NowhereThroughout Katrina and its aftermath, the Mississippi River levees held. It was other levees that failed. But in addition to pushing a tidal surge onto the Gulf coast that vanished Waveland, the storm pushed water up into the river, so much water that here, at Buras near its end, it overtopped the levees, and the longest river in the world levelled out into Alcedia's home. Her sister Mary was by her side, holding a child that looked too young to fool with words. Others --- sisters and sons and cousins --- were scattered around their own shattered homes to either side.
It was not the homes, the debris, or the tears that made the whole thing unnerving as we got out of our truck and approached them. Ride [the photographer] and I had become used to this, our new landscape. It was the hush that still got us, just standing there, hearing every movement, every creak of bone, every swallow, breathing in pulses of silence while we gazed vacantly at what was once someone's everything, my tape recorder recording the nothing. Until Alcedia took the silence.
Alcedia: Now you know. You watch it on the TV, and you see devastation in other countries, and you go back to your life.Now you know.
Mary: The older folks is gonna grieve, I'm gonna tell you that, they gonna grieve.
Alcedia: They gonna catch heart attacks.
Mary: You seen my kitchen floor?
Me: I think I saw one back there. Over there, that tile floor?
Mary: That's a wall.
Me: Oh. OK. Hey, what's your name?
Alcedia: Tell him your name, tell the man your name, Corrin.
Me: Corwin, is that right?
Alcedia: Corrin. He's almost two.
Me: Corrin, do you want to come back and live here? This is a tape recorder.
Alcedia: Corrin, you want to come home? Tell the man with the recorder.
Me: You want to go home?
Me: You want to...
Corrin: I fix it.
Alcedia: You want to fix home?
Corrin: Yep. Fix house.
Me: Yeah? You gonna fix it? You want to see? See, it's a little tape that goes around that records. Say something and it will record it. You want to hear yourself? OK, talk. Say something about your home.
Alcedia: It's like death.
Mary: This is it for me, and, I praise the one that can see it happen, coming back, but me, I just can't, I can't see it happening.
Alcedia: Where my home is? Where?
Mary pulled another porcelain rooster out of the ground, wiped it off as best she could with her hands, and added it to her dark collection of roosters upon the top of the cement stairs that once led to her porch, the only thing still standing in its original place. Her dog was curled up on the slab of her foundation exactly where its favourite couch used to be. If not for the blue sky everything but us would be beige and ash. I walked alone with Alcedia away from the road, away from the first set of foundations, trying to find her home, and all I could think about was whether I should eat the Snickers or open the Cheetos when I got back to the car. I wasn't even that hungry. Alcedia bent down, pulled a Spiderman video game out of the ground.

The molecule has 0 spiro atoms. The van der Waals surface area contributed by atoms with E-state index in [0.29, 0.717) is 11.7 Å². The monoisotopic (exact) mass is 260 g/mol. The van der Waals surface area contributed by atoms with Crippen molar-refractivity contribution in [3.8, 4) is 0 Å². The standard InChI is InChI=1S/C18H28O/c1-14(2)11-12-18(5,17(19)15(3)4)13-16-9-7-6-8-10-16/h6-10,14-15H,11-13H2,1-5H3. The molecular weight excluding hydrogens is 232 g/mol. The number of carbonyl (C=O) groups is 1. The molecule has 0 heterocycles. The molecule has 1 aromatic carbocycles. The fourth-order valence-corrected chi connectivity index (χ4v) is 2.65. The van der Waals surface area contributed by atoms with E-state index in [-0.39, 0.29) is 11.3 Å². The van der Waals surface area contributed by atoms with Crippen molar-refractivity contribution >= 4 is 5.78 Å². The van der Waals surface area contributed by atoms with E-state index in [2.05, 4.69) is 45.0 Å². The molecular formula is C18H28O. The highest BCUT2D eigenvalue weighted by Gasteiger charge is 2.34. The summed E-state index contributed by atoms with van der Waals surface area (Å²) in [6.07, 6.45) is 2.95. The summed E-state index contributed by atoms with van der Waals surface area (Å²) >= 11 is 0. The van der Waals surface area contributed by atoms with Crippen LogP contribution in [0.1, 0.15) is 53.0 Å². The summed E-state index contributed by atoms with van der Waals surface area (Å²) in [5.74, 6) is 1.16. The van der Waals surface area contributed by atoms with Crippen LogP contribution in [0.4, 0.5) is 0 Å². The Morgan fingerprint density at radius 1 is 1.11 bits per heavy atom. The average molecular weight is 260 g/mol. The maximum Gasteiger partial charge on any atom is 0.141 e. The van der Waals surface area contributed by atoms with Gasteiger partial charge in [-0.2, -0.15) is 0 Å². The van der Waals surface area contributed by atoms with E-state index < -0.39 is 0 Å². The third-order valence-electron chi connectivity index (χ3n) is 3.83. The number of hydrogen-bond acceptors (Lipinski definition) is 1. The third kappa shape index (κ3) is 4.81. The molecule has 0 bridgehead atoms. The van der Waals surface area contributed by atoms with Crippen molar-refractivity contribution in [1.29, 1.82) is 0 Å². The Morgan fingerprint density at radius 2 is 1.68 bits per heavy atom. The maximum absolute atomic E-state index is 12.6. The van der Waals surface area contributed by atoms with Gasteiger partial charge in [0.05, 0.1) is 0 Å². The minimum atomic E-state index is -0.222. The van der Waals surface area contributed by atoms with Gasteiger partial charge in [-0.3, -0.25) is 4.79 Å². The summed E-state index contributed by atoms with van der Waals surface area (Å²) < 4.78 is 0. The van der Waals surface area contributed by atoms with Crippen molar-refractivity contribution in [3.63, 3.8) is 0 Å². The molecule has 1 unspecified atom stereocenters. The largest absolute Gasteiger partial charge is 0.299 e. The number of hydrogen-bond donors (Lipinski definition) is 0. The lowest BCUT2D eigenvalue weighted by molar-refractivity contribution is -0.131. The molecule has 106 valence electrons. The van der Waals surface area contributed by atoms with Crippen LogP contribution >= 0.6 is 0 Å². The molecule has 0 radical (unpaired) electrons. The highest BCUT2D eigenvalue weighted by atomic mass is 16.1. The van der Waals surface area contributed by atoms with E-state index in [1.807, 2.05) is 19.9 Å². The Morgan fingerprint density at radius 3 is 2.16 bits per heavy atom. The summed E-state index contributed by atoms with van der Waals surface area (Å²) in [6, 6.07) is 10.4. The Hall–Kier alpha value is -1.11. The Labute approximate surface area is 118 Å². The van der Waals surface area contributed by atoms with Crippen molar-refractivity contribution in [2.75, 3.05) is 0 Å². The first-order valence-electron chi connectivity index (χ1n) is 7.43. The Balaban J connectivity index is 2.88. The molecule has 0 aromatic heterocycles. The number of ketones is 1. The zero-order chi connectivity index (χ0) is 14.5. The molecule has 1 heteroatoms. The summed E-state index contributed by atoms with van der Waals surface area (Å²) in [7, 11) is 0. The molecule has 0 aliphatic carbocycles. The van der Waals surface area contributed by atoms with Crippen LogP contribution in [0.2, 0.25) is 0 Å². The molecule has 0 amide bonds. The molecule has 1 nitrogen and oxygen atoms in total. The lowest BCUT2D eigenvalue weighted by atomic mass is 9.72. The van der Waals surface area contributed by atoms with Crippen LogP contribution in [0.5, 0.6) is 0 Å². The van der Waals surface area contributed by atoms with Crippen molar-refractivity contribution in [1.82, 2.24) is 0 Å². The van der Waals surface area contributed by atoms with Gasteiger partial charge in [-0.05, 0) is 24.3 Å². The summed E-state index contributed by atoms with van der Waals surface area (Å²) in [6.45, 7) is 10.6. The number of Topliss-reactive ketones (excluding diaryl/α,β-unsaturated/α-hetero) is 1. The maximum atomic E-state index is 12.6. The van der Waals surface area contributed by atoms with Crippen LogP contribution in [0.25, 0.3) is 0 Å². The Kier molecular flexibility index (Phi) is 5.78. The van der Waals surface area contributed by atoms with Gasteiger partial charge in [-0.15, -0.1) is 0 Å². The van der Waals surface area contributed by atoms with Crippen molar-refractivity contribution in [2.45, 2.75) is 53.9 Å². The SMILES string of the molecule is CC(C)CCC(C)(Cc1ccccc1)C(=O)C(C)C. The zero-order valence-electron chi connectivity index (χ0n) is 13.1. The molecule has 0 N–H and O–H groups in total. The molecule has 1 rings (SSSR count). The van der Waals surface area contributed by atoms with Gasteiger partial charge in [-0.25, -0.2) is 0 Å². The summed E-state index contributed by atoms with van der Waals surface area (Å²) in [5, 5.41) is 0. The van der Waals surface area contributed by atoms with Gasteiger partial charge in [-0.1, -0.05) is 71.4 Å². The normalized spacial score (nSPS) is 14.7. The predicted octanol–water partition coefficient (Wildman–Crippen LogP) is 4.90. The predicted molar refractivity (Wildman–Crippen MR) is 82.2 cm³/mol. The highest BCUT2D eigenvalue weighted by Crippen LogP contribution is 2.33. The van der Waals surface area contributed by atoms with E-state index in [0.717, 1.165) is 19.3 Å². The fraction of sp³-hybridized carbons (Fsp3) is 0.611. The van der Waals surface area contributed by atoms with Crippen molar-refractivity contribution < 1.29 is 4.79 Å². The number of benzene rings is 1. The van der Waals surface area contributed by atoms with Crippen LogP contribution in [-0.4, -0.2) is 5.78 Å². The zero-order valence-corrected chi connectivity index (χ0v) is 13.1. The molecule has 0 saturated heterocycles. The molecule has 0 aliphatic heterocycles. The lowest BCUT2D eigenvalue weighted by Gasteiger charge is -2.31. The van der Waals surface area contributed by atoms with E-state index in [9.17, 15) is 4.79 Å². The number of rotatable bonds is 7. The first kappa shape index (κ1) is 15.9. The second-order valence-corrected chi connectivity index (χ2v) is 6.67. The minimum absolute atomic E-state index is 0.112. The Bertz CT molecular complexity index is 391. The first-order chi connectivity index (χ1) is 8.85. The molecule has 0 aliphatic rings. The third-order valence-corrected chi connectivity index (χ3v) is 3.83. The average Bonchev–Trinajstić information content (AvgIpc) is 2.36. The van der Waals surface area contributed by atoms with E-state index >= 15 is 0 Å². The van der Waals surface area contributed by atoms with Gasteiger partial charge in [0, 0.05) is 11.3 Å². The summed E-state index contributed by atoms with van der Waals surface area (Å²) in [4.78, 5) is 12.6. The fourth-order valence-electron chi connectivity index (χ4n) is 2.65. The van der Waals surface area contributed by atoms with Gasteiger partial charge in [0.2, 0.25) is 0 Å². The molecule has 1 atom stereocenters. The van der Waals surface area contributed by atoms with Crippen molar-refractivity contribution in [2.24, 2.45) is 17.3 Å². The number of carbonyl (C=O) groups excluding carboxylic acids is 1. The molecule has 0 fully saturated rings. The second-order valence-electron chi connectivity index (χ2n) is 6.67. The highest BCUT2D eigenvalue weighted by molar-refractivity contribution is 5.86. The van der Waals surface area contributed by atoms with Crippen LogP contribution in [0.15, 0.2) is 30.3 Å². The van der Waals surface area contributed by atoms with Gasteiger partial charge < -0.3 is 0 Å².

Alcedia: Nobody knew about this place, we a little dot. Now we nowhere. This whole neighbourhood is just our family, eighteen grandchildren here, nine boys, nine girls. I'm a be a great-great-grandmother in a month. I wanna see them raised up, there's a lot of things we have to tell them. We're lost, you know, we're displaced. We're displaced with housing, we're displaced in ourselves. We don't know how to function right now. You know, we just waking up in the morning, and opening our eyes and starting wherever we gotta start. I guess what it was, we became so complacent, you know, that we weren't focusing on the outside. We had our own world here. We weren't focused on other people, we were just focused on our little town, you know.
I worked at the high school right there; I was the secretary there. That was my place over there.
Me: Your house was right there?
Me: Where's it now?
Alcedia: That's what you helping me look for. Come on.--- Excerpted from Joshua Clark's Story in
Tales from Nowhere:
Unexpected Stories from
Don George, Editor